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Continental Giant Rabbit vs Flemish Giant: What’s the Difference?
The Continental Giant and the Flemish Giant are two rabbit breeds that are quite similar. In fact, the Continental Rabbit is descended from the Flemish Giant. In this article, we give you the rundown between the two breeds so you can learn about their differences and similarities.
Continentals and Flemish Rabbits at a Glance:
Continental Giant Rabbit
These rabbits were originally bred for meat due to their large size. They are one of the oldest breeds, dating back to the 16th century. Another name for this breed is the German Giant (when in Germany), and they are said to have descended from the Flemish Giant rabbit.
Continentals are nicknamed Contis for short, and there are two varieties: White Continental and Colored Continental. Colored Giants can be black, light or dark steel, agouti, red agouti, yellow, and opal.
Their bodies are well-muscled in the hindquarters and are solid with a sturdy back. These rabbits can weigh between 16 to 20 pounds and can get up to 3 feet long. However, their average life span is five years. They have long ears that are roughly 25% of their body length.
Their coat is thick and dense with guard hairs and a soft undercoat. They may need help grooming because they are so large, and it is important to keep them clean and groomed to prevent health issues from occurring.
Contis are known for their friendly nature and make great family pets because they are calm and intelligent. You can teach your Conti how to use the litter box and recognize its name. They prefer to be part of the family and thrive with plenty of attention and love.
They are not recognized by the American Rabbit Breeders Association (ARBA). However, owners in the U.S. use the British Rabbit Council (BRC) as a guideline if they show this breed.
Flemish Giant Rabbit
These rabbits are nicknamed “the gentle giants” because they can weigh up to 22 pounds and are considered laidback and calm. The origin of this breed is not clear because there are conflicting reports, but many say that they are descended from the Patagonian or Argentinian rabbit. The Flemish Giant arrived in the United States in the 1890s from England and were originally bred for their meat.
These rabbits are so large that some compare them to a medium-sized dog. Unfortunately, they tend to be overweight, which can lead to health issues. In order to support their large size, they have strong hind legs, and their body is in the shape of a semi-arch. Their ears are 8 inches long and upright, and you can find them in a variety of colors: black, light gray, sandy, white, steel gray, blue, and fawn. The average lifespan is five to seven years.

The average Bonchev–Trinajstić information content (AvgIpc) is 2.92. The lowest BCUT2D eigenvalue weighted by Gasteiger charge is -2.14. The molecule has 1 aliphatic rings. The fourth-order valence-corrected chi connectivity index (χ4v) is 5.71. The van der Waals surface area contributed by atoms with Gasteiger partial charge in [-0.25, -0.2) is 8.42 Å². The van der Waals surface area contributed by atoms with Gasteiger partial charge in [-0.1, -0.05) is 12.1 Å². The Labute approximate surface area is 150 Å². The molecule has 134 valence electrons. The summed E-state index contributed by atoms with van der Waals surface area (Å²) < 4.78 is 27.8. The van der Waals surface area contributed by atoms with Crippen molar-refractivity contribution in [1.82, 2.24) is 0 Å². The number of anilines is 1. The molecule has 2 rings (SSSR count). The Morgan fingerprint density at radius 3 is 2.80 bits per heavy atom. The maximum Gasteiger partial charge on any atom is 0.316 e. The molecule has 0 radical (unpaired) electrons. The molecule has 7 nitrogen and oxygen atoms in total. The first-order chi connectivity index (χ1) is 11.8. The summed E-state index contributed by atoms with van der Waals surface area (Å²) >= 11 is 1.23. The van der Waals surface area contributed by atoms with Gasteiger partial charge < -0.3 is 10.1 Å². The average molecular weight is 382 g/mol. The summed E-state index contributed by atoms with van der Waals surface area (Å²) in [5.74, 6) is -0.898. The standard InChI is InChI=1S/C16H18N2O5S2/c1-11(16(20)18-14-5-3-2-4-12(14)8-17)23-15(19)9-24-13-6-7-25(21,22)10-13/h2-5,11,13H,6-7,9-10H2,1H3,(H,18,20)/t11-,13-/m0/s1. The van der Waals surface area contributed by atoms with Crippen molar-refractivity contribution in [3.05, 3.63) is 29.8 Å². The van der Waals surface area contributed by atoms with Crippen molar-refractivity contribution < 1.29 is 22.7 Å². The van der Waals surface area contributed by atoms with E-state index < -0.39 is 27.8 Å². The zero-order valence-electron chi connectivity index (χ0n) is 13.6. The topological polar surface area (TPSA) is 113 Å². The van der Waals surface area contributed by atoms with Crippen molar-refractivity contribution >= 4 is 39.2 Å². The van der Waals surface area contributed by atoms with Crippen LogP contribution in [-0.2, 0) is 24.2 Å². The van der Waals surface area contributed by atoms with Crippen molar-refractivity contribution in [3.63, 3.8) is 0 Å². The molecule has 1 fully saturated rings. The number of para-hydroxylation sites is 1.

Their coat short, glossy, and dense coat doesn’t require much grooming, though due to their large size, you will want to make sure they are grooming themselves adequately. The Flemish enjoys the attention of being groomed, so they will behave when it needs to be done.
Like the Conti, the Flemish Giant is docile and acts more like a dog than a rabbit at times. They are intelligent and easy to litter-train and will become a part of the family in no time. They are recognized by the American Rabbit Breeder’s Association (ARBA), which is ideal if you prefer to use them as a show animal.
As you can see, there are more similarities between the two breeds than differences. Both make great family pets, but keep in mind that because they are large, they will require more room to roam, as well as a hutch that can accommodate them comfortably. If you have a mind to show rabbits, your best bet is the Flemish Giant because they are recognized in the United States, but if you live outside of the States, a Continental is a fine option.
Featured Images: The Bunny Maker [Left] and MTSOfan, Flickr [Right]
Nicole is the proud mom of Baby, a Burmese cat and Rosa, a New Zealand Huntaway. A Canadian expat, Nicole now lives on a lush forest property with her Kiwi husband in New Zealand. She has a strong love for all animals of all shapes and sizes (and particularly loves a good interspecies friendship) and wants to share her animal knowledge and other experts’ knowledge with pet lovers across the globe.